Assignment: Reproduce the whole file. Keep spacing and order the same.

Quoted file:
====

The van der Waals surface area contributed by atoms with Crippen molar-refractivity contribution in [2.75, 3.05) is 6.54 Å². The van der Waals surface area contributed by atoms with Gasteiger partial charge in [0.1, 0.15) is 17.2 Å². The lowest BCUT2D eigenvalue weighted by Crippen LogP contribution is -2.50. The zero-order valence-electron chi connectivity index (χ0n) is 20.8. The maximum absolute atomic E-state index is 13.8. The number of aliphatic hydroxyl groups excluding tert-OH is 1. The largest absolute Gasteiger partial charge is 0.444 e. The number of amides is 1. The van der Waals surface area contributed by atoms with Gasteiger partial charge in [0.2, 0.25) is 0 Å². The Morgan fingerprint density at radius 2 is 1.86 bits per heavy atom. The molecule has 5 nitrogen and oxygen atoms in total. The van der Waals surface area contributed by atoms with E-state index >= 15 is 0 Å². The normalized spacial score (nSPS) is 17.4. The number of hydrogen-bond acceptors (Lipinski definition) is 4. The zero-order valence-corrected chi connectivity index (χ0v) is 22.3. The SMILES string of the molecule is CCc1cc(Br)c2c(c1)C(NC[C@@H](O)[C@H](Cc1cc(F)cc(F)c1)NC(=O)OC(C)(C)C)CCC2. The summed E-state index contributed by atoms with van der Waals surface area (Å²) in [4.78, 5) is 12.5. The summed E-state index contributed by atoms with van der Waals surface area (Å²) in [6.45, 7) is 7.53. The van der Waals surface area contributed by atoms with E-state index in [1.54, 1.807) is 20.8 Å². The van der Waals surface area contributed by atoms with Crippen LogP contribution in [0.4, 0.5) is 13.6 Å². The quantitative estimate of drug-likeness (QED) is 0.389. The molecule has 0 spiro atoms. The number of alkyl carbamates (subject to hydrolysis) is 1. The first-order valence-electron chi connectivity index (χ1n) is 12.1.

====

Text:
The van der Waals surface area contributed by atoms with Crippen molar-refractivity contribution in [2.75, 3.05) is 6.54 Å². The van der Waals surface area contributed by atoms with Gasteiger partial charge in [0.1, 0.15) is 17.2 Å². The lowest BCUT2D eigenvalue weighted by Crippen LogP contribution is -2.50. The zero-order valence-electron chi connectivity index (χ0n) is 20.8. The maximum absolute atomic E-state index is 13.8. The number of aliphatic hydroxyl groups excluding tert-OH is 1. The largest absolute Gasteiger partial charge is 0.444 e. The number of amides is 1. The van der Waals surface area contributed by atoms with Gasteiger partial charge in [0.2, 0.25) is 0 Å². The Morgan fingerprint density at radius 2 is 1.86 bits per heavy atom. The molecule has 5 nitrogen and oxygen atoms in total. The van der Waals surface area contributed by atoms with E-state index >= 15 is 0 Å². The normalized spacial score (nSPS) is 17.4. The number of hydrogen-bond acceptors (Lipinski definition) is 4. The zero-order valence-corrected chi connectivity index (χ0v) is 22.3. The SMILES string of the molecule is CCc1cc(Br)c2c(c1)C(NC[C@@H](O)[C@H](Cc1cc(F)cc(F)c1)NC(=O)OC(C)(C)C)CCC2. The summed E-state index contributed by atoms with van der Waals surface area (Å²) in [4.78, 5) is 12.5. The summed E-state index contributed by atoms with van der Waals surface area (Å²) in [6.45, 7) is 7.53. The van der Waals surface area contributed by atoms with E-state index in [1.54, 1.807) is 20.8 Å². The van der Waals surface area contributed by atoms with Crippen LogP contribution in [0.4, 0.5) is 13.6 Å². The quantitative estimate of drug-likeness (QED) is 0.389. The molecule has 0 spiro atoms. The number of alkyl carbamates (subject to hydrolysis) is 1. The first-order valence-electron chi connectivity index (χ1n) is 12.1.